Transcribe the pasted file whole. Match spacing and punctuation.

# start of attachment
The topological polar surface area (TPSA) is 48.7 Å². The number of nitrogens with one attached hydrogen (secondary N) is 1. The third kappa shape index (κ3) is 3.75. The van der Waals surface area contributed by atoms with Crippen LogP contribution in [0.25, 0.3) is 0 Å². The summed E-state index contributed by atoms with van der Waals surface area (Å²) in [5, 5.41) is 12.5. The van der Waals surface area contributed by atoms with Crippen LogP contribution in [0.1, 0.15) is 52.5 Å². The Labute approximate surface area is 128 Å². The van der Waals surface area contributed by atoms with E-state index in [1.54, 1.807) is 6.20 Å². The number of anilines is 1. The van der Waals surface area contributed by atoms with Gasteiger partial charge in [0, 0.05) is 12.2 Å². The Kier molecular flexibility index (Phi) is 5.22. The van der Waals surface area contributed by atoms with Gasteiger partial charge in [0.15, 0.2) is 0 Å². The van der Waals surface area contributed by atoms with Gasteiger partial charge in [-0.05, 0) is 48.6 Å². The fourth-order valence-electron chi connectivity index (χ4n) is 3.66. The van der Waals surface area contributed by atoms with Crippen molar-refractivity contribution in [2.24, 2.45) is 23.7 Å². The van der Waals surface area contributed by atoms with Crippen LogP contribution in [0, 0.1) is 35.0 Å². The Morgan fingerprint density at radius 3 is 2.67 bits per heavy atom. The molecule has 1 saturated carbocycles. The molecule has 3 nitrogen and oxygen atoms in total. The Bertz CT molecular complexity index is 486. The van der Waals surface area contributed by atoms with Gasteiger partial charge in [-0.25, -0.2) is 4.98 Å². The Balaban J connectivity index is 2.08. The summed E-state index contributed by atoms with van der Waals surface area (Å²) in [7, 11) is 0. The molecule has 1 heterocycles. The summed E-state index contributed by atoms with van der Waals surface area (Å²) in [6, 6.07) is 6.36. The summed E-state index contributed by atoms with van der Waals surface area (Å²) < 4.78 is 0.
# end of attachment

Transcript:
The topological polar surface area (TPSA) is 48.7 Å². The number of nitrogens with one attached hydrogen (secondary N) is 1. The third kappa shape index (κ3) is 3.75. The van der Waals surface area contributed by atoms with Crippen LogP contribution in [0.25, 0.3) is 0 Å². The summed E-state index contributed by atoms with van der Waals surface area (Å²) in [5, 5.41) is 12.5. The van der Waals surface area contributed by atoms with Crippen LogP contribution in [0.1, 0.15) is 52.5 Å². The Labute approximate surface area is 128 Å². The van der Waals surface area contributed by atoms with E-state index in [1.54, 1.807) is 6.20 Å². The number of anilines is 1. The van der Waals surface area contributed by atoms with Gasteiger partial charge in [0, 0.05) is 12.2 Å². The Kier molecular flexibility index (Phi) is 5.22. The van der Waals surface area contributed by atoms with Gasteiger partial charge in [0.15, 0.2) is 0 Å². The van der Waals surface area contributed by atoms with Gasteiger partial charge in [-0.05, 0) is 48.6 Å². The fourth-order valence-electron chi connectivity index (χ4n) is 3.66. The van der Waals surface area contributed by atoms with Crippen molar-refractivity contribution in [2.24, 2.45) is 23.7 Å². The van der Waals surface area contributed by atoms with Crippen LogP contribution in [0, 0.1) is 35.0 Å². The Morgan fingerprint density at radius 3 is 2.67 bits per heavy atom. The molecule has 1 saturated carbocycles. The molecule has 3 nitrogen and oxygen atoms in total. The Bertz CT molecular complexity index is 486. The van der Waals surface area contributed by atoms with Gasteiger partial charge in [-0.25, -0.2) is 4.98 Å². The Balaban J connectivity index is 2.08. The summed E-state index contributed by atoms with van der Waals surface area (Å²) in [7, 11) is 0. The molecule has 1 heterocycles. The summed E-state index contributed by atoms with van der Waals surface area (Å²) in [6, 6.07) is 6.36. The summed E-state index contributed by atoms with van der Waals surface area (Å²) < 4.78 is 0.